When to See a Doctor

As you’ve read, sleep apnea isn’t something you want to ignore. A healthcare provider can help you figure out if you have sleep apnea, which type you have, and how best to treat it. 

With that in mind, be sure to contact your provider if you snore regularly while sleeping, you wake up gasping through the night, or you feel exhausted and sleepy during the day, even after getting “enough” sleep. (1)


Are there medications for sleep apnea?

One study review found a medication called acetazolamide improved both OSA and CSA when taken short-term. (19) Dr. Wells doesn’t yet recommend any medications for sleep apnea, but she says this may be a new development in the next year or two.

The Last Word From Sleepopolis

Sleep apnea may sound scary, but consistent treatment can have you back on track and sleeping great! Some report difficulty getting used to CPAP, but once they do, they say they’ve never felt better, says Wells. No matter your treatment path, stick with it, let your provider know about any new symptoms, and enjoy better rest and a healthier you!


  1. Obstructive sleep apnea – adults: MedlinePlus Medical Encyclopedia. Accessed April 1, 2024.
  2. Sleep Apnea Statistics and Facts You Should Know. Accessed February 6, 2024.
  3. Central sleep apnea – Symptoms and causes – Mayo Clinic. Accessed April 1, 2024.
  4. Roberts EG, Raphelson JR, Orr JE, LaBuzetta JN, Malhotra A. The Pathogenesis of Central and Complex Sleep Apnea. Curr Neurol Neurosci Rep. 2022;22(7):405-412. doi:10.1007/s11910-022-01199-2
  5. de Athayde RAB, Colonna LLI, Schorr F, Gebrim EMMS, Lorenzi-Filho G, Genta PR. Tongue size matters: revisiting the Mallampati classification system in patients with obstructive sleep apnea. J Bras Pneumol. 49(2):e20220402. doi:10.36416/1806-3756/e20220402
  6. Central sleep apnea – Diagnosis and treatment – Mayo Clinic. Accessed April 1, 2024.
  7. Sleep Studies – Sleep Studies | NHLBI, NIH. Accessed April 1, 2024.
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  9. What to Know About an At-Home Sleep Test | Johns Hopkins Medicine. Accessed April 1, 2024.
  10. Pediatric sleep apnea: MedlinePlus Medical Encyclopedia. Accessed April 1, 2024.
  11. Park JW, Hamoda MM, Almeida FR, et al. Socioeconomic inequalities in pediatric obstructive sleep apnea. Journal of Clinical Sleep Medicine. 18(2):637-645. doi:10.5664/jcsm.9494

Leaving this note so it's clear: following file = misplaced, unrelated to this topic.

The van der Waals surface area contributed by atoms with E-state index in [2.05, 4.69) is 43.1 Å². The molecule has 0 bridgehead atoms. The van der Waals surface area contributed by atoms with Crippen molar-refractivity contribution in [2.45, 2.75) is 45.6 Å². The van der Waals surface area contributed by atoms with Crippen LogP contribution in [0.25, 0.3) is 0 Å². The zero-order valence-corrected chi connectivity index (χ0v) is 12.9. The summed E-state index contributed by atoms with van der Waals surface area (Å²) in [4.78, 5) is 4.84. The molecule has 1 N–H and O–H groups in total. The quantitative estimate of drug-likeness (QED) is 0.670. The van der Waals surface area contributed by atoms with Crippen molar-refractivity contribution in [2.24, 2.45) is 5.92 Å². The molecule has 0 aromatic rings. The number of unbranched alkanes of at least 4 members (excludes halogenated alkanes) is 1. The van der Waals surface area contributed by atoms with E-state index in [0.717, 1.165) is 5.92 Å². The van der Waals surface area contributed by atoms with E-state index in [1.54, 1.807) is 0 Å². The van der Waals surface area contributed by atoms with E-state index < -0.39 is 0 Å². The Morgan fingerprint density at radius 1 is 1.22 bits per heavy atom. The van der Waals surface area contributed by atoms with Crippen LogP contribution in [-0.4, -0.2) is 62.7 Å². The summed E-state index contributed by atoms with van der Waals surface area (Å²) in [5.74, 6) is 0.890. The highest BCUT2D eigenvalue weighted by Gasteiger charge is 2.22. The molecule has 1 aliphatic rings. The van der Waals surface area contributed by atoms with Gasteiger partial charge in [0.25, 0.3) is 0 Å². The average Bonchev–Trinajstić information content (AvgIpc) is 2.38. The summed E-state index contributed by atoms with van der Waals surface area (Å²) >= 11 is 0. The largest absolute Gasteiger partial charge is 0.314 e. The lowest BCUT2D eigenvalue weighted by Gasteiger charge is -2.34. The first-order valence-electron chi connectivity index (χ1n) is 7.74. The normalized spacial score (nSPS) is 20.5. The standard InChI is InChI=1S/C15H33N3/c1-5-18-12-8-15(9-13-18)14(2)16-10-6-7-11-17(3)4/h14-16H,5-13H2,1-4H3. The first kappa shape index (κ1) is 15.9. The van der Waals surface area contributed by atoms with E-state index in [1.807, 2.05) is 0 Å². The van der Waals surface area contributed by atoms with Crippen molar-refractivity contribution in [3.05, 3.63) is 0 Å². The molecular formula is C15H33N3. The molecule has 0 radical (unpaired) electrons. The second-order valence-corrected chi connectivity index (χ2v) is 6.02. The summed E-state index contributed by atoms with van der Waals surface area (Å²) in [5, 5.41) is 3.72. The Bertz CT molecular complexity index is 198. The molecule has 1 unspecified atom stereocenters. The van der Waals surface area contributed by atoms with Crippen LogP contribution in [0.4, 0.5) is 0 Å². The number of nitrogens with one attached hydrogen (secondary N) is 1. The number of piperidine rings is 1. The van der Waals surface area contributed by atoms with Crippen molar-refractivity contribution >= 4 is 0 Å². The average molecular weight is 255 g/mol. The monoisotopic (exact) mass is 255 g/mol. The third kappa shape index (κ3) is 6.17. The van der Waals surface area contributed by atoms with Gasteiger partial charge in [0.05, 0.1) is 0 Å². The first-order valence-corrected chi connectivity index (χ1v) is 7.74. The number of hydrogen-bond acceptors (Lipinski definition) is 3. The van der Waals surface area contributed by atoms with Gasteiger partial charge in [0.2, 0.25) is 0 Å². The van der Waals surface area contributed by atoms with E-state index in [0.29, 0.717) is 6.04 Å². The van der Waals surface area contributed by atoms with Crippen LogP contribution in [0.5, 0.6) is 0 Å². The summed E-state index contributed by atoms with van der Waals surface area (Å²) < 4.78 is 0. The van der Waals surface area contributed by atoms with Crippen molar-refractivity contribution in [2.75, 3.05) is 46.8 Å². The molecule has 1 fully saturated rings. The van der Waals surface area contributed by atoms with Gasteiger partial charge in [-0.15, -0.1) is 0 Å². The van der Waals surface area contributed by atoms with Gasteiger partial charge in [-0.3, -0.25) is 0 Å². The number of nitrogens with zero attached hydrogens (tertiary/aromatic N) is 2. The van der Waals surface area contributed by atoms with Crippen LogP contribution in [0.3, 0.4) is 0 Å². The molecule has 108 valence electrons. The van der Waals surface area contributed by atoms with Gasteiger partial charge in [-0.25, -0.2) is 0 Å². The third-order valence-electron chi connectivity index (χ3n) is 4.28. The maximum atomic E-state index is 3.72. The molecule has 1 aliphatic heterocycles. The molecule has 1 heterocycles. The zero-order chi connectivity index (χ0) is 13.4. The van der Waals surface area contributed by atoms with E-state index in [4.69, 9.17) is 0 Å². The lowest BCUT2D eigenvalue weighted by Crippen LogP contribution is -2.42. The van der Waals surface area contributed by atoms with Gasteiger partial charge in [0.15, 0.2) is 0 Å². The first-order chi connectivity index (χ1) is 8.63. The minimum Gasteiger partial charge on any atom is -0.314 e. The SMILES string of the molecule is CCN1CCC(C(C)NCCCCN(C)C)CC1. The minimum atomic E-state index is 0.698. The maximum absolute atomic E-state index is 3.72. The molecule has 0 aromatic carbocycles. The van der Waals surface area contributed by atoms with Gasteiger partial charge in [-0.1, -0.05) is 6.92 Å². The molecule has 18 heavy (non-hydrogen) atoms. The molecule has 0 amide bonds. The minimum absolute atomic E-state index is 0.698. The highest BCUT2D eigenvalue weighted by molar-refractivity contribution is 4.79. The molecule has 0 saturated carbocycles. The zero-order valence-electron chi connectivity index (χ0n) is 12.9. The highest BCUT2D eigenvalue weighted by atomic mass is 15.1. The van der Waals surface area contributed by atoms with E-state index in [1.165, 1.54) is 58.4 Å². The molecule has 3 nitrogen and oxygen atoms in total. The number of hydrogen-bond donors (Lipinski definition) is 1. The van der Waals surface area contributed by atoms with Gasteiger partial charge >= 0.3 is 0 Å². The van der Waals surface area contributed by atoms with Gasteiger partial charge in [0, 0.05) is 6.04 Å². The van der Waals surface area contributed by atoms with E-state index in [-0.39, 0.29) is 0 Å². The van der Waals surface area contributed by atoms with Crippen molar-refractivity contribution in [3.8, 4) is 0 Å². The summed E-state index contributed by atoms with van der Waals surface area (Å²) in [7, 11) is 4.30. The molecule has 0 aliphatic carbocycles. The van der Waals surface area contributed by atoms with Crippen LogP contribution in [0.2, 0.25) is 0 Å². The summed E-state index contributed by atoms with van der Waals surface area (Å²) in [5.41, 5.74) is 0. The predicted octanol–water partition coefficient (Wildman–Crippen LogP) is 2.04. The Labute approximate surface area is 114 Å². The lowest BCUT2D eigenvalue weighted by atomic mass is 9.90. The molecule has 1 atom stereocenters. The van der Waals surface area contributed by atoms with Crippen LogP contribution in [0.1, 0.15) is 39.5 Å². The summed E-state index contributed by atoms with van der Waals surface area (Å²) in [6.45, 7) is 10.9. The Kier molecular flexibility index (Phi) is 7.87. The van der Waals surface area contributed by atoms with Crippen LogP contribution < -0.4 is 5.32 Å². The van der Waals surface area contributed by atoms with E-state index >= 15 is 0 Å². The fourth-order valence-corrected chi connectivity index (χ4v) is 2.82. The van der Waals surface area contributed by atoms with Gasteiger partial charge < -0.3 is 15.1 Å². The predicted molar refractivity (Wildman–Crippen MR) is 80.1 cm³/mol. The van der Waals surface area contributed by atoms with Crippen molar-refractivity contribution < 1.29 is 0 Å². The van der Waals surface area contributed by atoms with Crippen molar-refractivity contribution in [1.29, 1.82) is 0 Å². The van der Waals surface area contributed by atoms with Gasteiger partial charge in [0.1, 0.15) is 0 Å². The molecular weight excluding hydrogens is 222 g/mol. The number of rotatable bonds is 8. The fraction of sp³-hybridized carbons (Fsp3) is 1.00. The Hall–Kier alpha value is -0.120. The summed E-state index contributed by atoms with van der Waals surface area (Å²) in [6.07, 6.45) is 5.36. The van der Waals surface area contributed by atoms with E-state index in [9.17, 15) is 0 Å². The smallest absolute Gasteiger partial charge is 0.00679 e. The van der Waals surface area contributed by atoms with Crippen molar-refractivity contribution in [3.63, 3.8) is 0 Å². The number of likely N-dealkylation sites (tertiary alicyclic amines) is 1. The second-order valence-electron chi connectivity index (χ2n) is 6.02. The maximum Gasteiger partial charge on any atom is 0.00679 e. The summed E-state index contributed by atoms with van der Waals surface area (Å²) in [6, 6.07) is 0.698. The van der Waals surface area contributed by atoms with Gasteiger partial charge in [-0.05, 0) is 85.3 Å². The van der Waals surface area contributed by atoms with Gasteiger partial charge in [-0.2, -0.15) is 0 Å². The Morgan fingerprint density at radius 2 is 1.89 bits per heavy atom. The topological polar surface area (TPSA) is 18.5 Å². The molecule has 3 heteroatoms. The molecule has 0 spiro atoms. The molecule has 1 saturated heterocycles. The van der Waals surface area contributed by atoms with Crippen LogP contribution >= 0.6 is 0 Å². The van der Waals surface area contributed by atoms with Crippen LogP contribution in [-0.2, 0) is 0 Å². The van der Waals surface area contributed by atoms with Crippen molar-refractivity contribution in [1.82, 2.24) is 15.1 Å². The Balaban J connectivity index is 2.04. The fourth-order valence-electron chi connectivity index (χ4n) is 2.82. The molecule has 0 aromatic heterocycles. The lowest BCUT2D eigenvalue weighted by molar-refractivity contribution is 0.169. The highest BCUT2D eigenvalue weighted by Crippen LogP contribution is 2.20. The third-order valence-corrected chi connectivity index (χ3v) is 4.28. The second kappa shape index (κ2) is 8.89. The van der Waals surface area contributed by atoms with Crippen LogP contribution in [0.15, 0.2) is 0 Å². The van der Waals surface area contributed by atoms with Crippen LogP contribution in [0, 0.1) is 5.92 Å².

12. Srijithesh PR, Aghoram R, Goel A, Dhanya J. Positional therapy for obstructive sleep apnoea. Cochrane Database Syst Rev. 2019;2019(5):CD010990. doi:10.1002/14651858.CD010990.pub2
  13. Positive airway pressure treatment: MedlinePlus Medical Encyclopedia. Accessed April 1, 2024.
  14. Qiao M, Xie Y, Wolff A, Kwon J. Long term adherence to continuous positive Airway pressure in mild obstructive sleep apnea. BMC Pulmonary Medicine. 2023;23(1):320. doi:10.1186/s12890-023-02612-3
  15. Kompelli AR, Ni JS, Nguyen SA, Lentsch EJ, Neskey DM, Meyer TA. The outcomes of hypoglossal nerve stimulation in the management of OSA: A systematic review and meta-analysis. World J Otorhinolaryngol Head Neck Surg. 2018;5(1):41-48. doi:10.1016/j.wjorl.2018.04.006
  16. Mashaqi S, Patel SI, Combs D, et al. The Hypoglossal Nerve Stimulation as a Novel Therapy for Treating Obstructive Sleep Apnea—A Literature Review. International Journal of Environmental Research and Public Health. 2021;18(4):1642. doi:10.3390/ijerph18041642
  17. Adenoids | Enlarged Adenoids | Adenoid Removal | MedlinePlus. Accessed April 1, 2024.
  18. Ho JPTF, Zhou N, van Riet TCT, Schreurs R, Becking AG, de Lange J. Assessment of Surgical Accuracy in Maxillomandibular Advancement Surgery for Obstructive Sleep Apnea: A Preliminary Analysis. Journal of Personalized Medicine. 2023;13(10):1517. doi:10.3390/jpm13101517
  19. Schmickl CN, Landry SA, Orr JE, et al. Acetazolamide for OSA and Central Sleep Apnea. Chest. 2020;158(6):2632-2645. doi:10.1016/j.chest.2020.06.078

          Wells, Audrey, MD. Personal Interview. March 28, 2024.

          Provenzano, Joel, MD. Personal Interview. April 1, 2024.

Abby McCoy

Abby McCoy

Abby McCoy is an RN of 16 years who has worked with adults and pediatric patients encompassing trauma, orthopedics, home care, transplant, and case management. She has practiced nursing all over the world from San Fransisco, CA to Tharaka, Kenya. Abby loves spending time with her husband, four kids, and their cat named Cat.